By definition, anagnostic signs provide the interpreter with knowledge of their Roentgen past i.e. knowledge of events that preceded the abnormal events in their Roentgen present. Hence, it is natural to base a typology of anagnostic signs on prior limiting events (limiters), prior ordering of events (orderers) and likely initiating events (retrodictors).
Limiting events for abnormalities include healing with sequellae, chronicity and death. The last mentioned is the province of forensic radiology. Since healing and chronicity are both attributes of biological behavior, limitation is a first category concept. Signs of chronicity include: the 'honeycomb' pattern of pulmonary fibrosis, pancreatic calcifications in pancreatitis and a sequestrum within an abscess cavity in bone.
The order of occurrence of past events may be due to causation, reactivation or malignant transformation. Temporal ordering involves an opposition of the type preceding/following. Therefore, ordering is a second category concept. Examples of ordering signs include: coexistent pneumomediastinum and pneumothorax indicating that the pneumothorax followed the pneumomediastinum, 'gallstone ileus' indicating that the small bowel obstruction followed a complicated cholelithiasis and coexistent arthrosis with joint deformity from healed fracture indicating that the arthrosis followed the deformity.
An initiating event will be thought of as an inferred cause in the Roentgen past of an abnormal event in the Roentgen present of a sign. In this sense, knowledge of an initiating event involves the mediation of inference. Therefore, retrodiction is a third category concept. Examples of retrodictors include: calcified granulomata and lymph nodes indicating previous pulmonary histoplasmosis, pneumoperitoneum and dilated bowel indicating previous perforation and the inference of fracture mechanism from fracture pattern. This completes the typology for anagnostic Roentgen signs.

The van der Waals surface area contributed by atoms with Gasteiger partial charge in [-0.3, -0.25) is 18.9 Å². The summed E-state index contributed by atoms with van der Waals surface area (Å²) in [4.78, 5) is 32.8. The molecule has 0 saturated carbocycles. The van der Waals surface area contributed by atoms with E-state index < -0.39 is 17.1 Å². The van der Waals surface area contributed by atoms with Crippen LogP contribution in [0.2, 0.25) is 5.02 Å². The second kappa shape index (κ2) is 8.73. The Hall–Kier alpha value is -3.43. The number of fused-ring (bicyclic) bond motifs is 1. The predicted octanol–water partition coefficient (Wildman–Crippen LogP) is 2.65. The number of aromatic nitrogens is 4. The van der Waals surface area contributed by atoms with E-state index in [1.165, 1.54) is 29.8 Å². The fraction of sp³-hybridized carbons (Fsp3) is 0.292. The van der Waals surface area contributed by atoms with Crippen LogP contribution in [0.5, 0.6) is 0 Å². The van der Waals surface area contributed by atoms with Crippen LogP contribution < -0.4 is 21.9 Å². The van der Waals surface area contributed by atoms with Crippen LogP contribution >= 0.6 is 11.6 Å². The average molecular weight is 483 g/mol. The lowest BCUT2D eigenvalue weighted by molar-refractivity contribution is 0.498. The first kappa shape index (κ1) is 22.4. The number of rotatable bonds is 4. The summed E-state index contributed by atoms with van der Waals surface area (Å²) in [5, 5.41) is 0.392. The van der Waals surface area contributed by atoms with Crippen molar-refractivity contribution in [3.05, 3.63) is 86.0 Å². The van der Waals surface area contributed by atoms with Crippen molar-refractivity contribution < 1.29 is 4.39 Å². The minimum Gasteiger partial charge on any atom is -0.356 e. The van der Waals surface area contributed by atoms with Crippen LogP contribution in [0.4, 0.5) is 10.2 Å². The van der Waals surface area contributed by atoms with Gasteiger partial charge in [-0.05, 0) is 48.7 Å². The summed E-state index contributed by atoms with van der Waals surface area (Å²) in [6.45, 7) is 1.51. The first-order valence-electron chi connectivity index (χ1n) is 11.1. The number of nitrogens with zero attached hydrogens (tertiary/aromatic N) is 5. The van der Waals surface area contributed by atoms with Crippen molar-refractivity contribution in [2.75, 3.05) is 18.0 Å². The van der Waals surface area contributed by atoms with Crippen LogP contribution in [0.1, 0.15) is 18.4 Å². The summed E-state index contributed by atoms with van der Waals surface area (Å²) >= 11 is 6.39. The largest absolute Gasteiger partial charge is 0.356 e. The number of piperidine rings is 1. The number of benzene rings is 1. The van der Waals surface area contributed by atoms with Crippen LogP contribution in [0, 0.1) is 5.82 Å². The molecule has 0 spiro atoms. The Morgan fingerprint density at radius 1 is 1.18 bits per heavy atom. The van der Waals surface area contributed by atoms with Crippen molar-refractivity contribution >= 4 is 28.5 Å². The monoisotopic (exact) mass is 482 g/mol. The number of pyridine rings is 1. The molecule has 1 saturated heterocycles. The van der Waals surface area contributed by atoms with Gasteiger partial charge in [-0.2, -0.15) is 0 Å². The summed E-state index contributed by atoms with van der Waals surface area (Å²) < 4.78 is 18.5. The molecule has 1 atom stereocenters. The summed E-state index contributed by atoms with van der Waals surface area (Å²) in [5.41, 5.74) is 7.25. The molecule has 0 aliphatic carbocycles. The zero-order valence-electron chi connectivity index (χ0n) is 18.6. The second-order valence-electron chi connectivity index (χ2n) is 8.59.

A schematic representation of the pragmatic typology of gnostic Roentgen signs is given in Figure 1.
The phenomenological inclusion rule (Liszka 1996:46) that orders the Peircean categories induces relations of entailment between the pragmatic types of gnostic signs. Hence, identification entails localization and localization entails detection. This ordering will be called pragmatic entailment. In pursuing the analogy between image and text, both of which are 'read', we may identify syntagmatic and paradigmatic relations (Ducrot and Todorov :109) in the typology of gnostic Roentgen signs. On a temporal level, there are only three gnostic sign types and temporal ordering induces syntagmatic relations between them. On a pragmatic level, each temporal type is divided into three pragmatic subtypes with paradigmatic relations between them, based on the Peircean categories. Furthermore, in the highly developed class of diagnostic signs, this process may be continued. Pragmatic entailment induces syntagmatic relations between the three types of diagnostic signs. In turn, each type of diagnostic sign may be divided into three subtypes with corresponding paradigmatic relations (see the full typology of diagnostic signs).
There is a correspondence between the three types of gnostic signs (diagnostic, prognostic and anagnostic) and the three Peircean types of argument (deduction, induction and abduction [see Liszka 1996, chapter 3]). By this correspondence, interpretation of a diagnostic sign employs deductive arguments which are based on implicit relations between events in the Roentgen present of the sign. Interpretation of a prognostic sign employs inductive arguments which are based on a knowledge of the probable temporal sequence of events in the Roentgen future of the sign. Finally, interpretation of an anagnostic sign employs abductive arguments which are based on hypotheses concerning events in the Roentgen past of the sign.
In this paper, we have developed a typology for an important class of Roentgen signs. These are signs that provide the interpreter with knowledge of anatomical abnormalities in patients. The existence of such a typology suggests that fundamental patterns of thought are involved in the creation and use of signs by radiologists. This typology may serve as the basis for future studies on the logic of Roentgen diagnosis. It is possible that some of the concepts of Roentgen semiotics may be applied to visual semiotics in other contexts.